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Oncotype DX ® Breast Cancer Assay Clinical Data Review Post-SABCS 2011 Update.

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Presentation on theme: "Oncotype DX ® Breast Cancer Assay Clinical Data Review Post-SABCS 2011 Update."— Presentation transcript:

1 Oncotype DX ® Breast Cancer Assay Clinical Data Review Post-SABCS 2011 Update

2 2 Agenda SABCS 2011 Meeting Overview Clinical Validation of the Oncotype DX ® Breast Cancer Assay for DCIS Patients –ECOG 5194 Podium Presentation New Data for Patients with Invasive Breast Cancer –Oncotype DX reveals underlying biology in the neoadjuvant setting –Traditional clinical pathologic measures cannot predict the Recurrence Score ® –Assay quality assurance is critical –Oncotype DX Changes Treatment Decision in Node Negative and Node Positive Breast Cancer Advances in New Technology: Next Generation Sequencing Closing Remarks

3 3 SABCS 2011 Meeting Overview Understanding and treating the underlying biology –Quantifying recurrence risk in DCIS –New therapeutic regimens in ER-positive breast cancer –Combination antibody therapy for HER-2 positive disease –Continual advances in basic research and technology

4 Clinical Validation of the Oncotype DX ® Breast Cancer Assay for DCIS Patients

5 A QUANTITATIVE MULTIGENE RT-PCR ASSAY FOR PREDICTING RECURRENCE RISK AFTER SURGICAL EXCISION ALONE WITHOUT IRRADIATION FOR DUCTAL CARCINOMA IN SITU (DCIS): A PROSPECTIVE VALIDATION STUDY OF THE DCIS SCORE FROM ECOG E5194 Solin LJ, Gray R, Baehner FL, Butler S, Badve S, Yoshizawa C, Shak S, Hughes L, Sledge G, Davidson N, Perez EA, Ingle J, Sparano J, Wood W Eastern Cooperative Oncology Group (ECOG) North Central Cancer Treatment Group (NCCTG) Genomic Health, Inc (GHI) 2011 San Antonio Breast Cancer Symposium Solin LJ et al, San Antonio Breast Cancer Symposium 2011; Abstract S4-6.

6 PRESPECIFIED STUDY OBJECTIVES Primary: To determine whether there is a significant association between the DCIS Score and the risk of an ipsilateral breast event (IBE) Secondary: To determine whether the DCIS Score provides value beyond standard clinical and pathologic factors Conditional (if DCIS Score validated): To evaluate the Recurrence Score as a predictor of risk of an ipsilateral breast event (IBE) Solin LJ et al, San Antonio Breast Cancer Symposium 2011; Abstract S4-6.

7 DCIS SCORE: 10-YEAR IPSILATERAL BREAST EVENTS (IBE) BY RISK GROUP ANY IBEINVASIVE IBE Solin LJ et al, San Antonio Breast Cancer Symposium 2011; Abstract S4-6. 7

8 ANY IBEINVASIVE IBE DCIS SCORE: 10-YEAR RISK OF AN IPSILATERAL BREAST EVENT (IBE) Solin LJ et al, San Antonio Breast Cancer Symposium 2011; Abstract S4-6. 8

9 SUMMARY: DCIS SCORE 1.Present study validates the DCIS Score as a predictor of an ipsilateral breast event (IBE) and invasive IBE 2.DCIS Score quantifies 10-year risk of IBE - Continuous variable or 3 risk groups 3.DCIS Score provides independent information on IBE risk beyond clinical and pathologic variables - Including tamoxifen, grade, and negative margin width - Identifies underlying tumor biology 4.DCIS Score provides a new clinical tool to guide treatment selection for patients with newly diagnosed DCIS Solin LJ et al, San Antonio Breast Cancer Symposium 2011; Abstract S4-6. 9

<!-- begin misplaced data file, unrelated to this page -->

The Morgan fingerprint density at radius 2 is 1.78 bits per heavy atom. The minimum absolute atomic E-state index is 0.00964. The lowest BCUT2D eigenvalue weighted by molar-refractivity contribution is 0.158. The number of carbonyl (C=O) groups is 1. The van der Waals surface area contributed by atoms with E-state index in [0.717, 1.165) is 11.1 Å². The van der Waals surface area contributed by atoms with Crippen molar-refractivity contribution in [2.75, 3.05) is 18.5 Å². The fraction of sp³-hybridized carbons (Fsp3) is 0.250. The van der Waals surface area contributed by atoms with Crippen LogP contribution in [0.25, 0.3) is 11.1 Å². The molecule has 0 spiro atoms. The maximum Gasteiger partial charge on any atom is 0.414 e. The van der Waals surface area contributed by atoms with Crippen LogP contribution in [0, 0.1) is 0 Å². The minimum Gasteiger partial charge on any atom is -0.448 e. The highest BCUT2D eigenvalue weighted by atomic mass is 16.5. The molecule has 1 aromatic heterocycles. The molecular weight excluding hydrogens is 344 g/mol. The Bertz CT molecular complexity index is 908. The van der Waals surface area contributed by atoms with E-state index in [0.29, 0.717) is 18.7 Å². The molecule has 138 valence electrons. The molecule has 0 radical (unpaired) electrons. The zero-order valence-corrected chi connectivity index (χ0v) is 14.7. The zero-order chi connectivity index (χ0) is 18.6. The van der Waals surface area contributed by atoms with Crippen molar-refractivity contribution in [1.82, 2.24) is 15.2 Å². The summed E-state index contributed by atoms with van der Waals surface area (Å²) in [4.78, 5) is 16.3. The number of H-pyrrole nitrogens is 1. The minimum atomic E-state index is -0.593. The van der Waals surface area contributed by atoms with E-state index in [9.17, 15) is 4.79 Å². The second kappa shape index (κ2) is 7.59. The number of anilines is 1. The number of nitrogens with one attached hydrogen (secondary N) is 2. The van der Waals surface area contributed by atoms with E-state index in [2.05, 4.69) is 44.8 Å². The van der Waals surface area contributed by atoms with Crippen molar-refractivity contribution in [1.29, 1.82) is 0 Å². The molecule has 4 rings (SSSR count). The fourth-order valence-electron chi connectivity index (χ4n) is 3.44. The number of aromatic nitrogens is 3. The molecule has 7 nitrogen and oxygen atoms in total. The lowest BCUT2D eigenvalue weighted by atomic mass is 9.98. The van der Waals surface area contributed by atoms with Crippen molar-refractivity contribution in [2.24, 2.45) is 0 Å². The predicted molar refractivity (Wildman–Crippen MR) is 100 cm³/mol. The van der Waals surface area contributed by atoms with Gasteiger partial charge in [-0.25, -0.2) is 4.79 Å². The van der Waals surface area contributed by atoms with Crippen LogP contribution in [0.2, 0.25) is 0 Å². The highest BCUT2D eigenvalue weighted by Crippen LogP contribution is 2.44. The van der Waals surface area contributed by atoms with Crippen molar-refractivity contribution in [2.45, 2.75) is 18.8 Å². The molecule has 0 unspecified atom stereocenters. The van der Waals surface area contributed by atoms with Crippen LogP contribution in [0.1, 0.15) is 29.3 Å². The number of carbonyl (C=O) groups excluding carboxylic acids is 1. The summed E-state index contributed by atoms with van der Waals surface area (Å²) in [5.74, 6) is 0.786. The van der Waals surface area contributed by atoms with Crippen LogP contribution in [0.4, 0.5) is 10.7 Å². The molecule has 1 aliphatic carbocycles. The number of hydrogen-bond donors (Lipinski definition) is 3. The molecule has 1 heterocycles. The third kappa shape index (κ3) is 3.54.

10 Oncotype DX ® Reveals Underlying Biology in the Neoadjuvant Setting

11 11 Previous Studies Evaluating the Recurrence Score as a Predictor of Neoadjuvant Chemotherapy Response Neoadjuvant Anthracyline-Taxane Treatment 1 (N=89) Neoadjuvant Docetaxel Treatment 2 (N=72) P= P= Gianni L, et al. J Clin Oncol Chang JC, et al. Breast Cancer Res Treat

12 Ixabepilone and Cyclophosphamide as Neoadjuvant Therapy in HER2-Negative Breast Cancer with Exploratory Oncotype DX ® Assessments: A Sarah Cannon Research Institute Phase II Trial Yardley DA, 1,2 Peacock NW, 1,2 Hendricks C, 3 Huh SY, 4 Ketchum S, 5 Chao C, 6 Yoshizawa C, 6 Burris HA, 1,2 Hainsworth JD 1,2 1 Sarah Cannon Research Institute, Nashville, TN; 2 Tennessee Oncology, PLLC, Nashville, TN; 3 Center for Cancer and Blood Disorders, Bethesda, MD; 4 Providence Medical Group, Terre Haute, IN; 5 Mercy Hospital, Portland, ME; 6 Genomic Health, Inc. ®, Redwood City, CA Yardley DA et al, San Antonio Breast Cancer Symposium  2011; Abstract P

13 13 To correlate the baseline Oncotype DX ® Recurrence Score ® with –pCR rate to neoadjuvant ixabepilone/cyclophosphamide –Clinical response rate to neoadjuvant ixabepilone/cyclophosphamide To compare Recurrence Score results determined at baseline to those determined after completion of neoadjuvant ixabepilone/cyclophosphamide Study Objectives Yardley DA et al, San Antonio Breast Cancer Symposium  2011; Abstract P

14 14 Clinical Characteristics and Neoadjuvant Treatment Results in Patients with Baseline Recurrence Score ® Results Yardley DA et al, San Antonio Breast Cancer Symposium  2011; Abstract P Characteristic (N=138)Number of Patients Median age, years (range)51 (30-79) Hormone receptor status ER+ 75 (54%) PR+ 61 (44%) ER-/PR- 62 (45%) Baseline Oncotype DX Recurrence Score Low (<18) 20 (14%) Intermediate (18-30) 23 (17%) High (≥31) 95 (69%) Completed 6 cycles of neoadjuvant chemotherapy 112 Definitive surgery performed108 Clinical response to neoadjuvant treatment (N=112) CR 30 (27%) CR + PR 70 (63%) Pathologic Complete Response (N=108) 19 (18%)